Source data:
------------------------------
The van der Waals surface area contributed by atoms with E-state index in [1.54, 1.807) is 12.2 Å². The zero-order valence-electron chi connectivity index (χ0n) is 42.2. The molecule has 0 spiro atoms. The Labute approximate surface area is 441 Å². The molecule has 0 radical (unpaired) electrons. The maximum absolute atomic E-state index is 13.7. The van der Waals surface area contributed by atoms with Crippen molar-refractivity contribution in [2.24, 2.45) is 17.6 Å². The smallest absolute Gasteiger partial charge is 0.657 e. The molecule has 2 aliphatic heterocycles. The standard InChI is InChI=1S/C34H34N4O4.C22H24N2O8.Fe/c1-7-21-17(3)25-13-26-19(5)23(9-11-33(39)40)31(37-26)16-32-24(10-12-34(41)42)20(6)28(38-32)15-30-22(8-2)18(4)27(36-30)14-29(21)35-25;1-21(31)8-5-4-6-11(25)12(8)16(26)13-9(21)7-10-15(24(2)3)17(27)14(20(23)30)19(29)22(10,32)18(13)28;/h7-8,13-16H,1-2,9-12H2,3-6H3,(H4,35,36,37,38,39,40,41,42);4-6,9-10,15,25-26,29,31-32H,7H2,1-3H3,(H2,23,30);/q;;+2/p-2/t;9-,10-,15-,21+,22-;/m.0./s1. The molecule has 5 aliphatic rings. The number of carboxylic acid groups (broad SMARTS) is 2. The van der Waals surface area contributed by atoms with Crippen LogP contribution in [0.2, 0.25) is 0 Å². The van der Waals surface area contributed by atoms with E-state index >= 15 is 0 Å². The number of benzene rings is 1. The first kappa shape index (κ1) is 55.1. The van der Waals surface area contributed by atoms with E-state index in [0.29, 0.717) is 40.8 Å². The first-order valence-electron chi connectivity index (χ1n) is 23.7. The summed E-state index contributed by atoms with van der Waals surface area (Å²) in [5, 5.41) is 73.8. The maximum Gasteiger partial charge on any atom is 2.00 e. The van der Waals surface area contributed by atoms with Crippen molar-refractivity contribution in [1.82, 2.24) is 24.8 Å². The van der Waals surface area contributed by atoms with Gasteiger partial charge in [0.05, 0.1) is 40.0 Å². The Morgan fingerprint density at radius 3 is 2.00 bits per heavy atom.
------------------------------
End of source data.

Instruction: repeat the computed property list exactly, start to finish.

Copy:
The van der Waals surface area contributed by atoms with E-state index in [1.54, 1.807) is 12.2 Å². The zero-order valence-electron chi connectivity index (χ0n) is 42.2. The molecule has 0 spiro atoms. The Labute approximate surface area is 441 Å². The molecule has 0 radical (unpaired) electrons. The maximum absolute atomic E-state index is 13.7. The van der Waals surface area contributed by atoms with Crippen molar-refractivity contribution in [2.24, 2.45) is 17.6 Å². The smallest absolute Gasteiger partial charge is 0.657 e. The molecule has 2 aliphatic heterocycles. The standard InChI is InChI=1S/C34H34N4O4.C22H24N2O8.Fe/c1-7-21-17(3)25-13-26-19(5)23(9-11-33(39)40)31(37-26)16-32-24(10-12-34(41)42)20(6)28(38-32)15-30-22(8-2)18(4)27(36-30)14-29(21)35-25;1-21(31)8-5-4-6-11(25)12(8)16(26)13-9(21)7-10-15(24(2)3)17(27)14(20(23)30)19(29)22(10,32)18(13)28;/h7-8,13-16H,1-2,9-12H2,3-6H3,(H4,35,36,37,38,39,40,41,42);4-6,9-10,15,25-26,29,31-32H,7H2,1-3H3,(H2,23,30);/q;;+2/p-2/t;9-,10-,15-,21+,22-;/m.0./s1. The molecule has 5 aliphatic rings. The number of carboxylic acid groups (broad SMARTS) is 2. The van der Waals surface area contributed by atoms with Crippen LogP contribution in [0.2, 0.25) is 0 Å². The van der Waals surface area contributed by atoms with E-state index >= 15 is 0 Å². The number of benzene rings is 1. The first kappa shape index (κ1) is 55.1. The van der Waals surface area contributed by atoms with E-state index in [0.29, 0.717) is 40.8 Å². The first-order valence-electron chi connectivity index (χ1n) is 23.7. The summed E-state index contributed by atoms with van der Waals surface area (Å²) in [5, 5.41) is 73.8. The maximum Gasteiger partial charge on any atom is 2.00 e. The van der Waals surface area contributed by atoms with Crippen molar-refractivity contribution in [1.82, 2.24) is 24.8 Å². The van der Waals surface area contributed by atoms with Gasteiger partial charge in [0.05, 0.1) is 40.0 Å². The Morgan fingerprint density at radius 3 is 2.00 bits per heavy atom.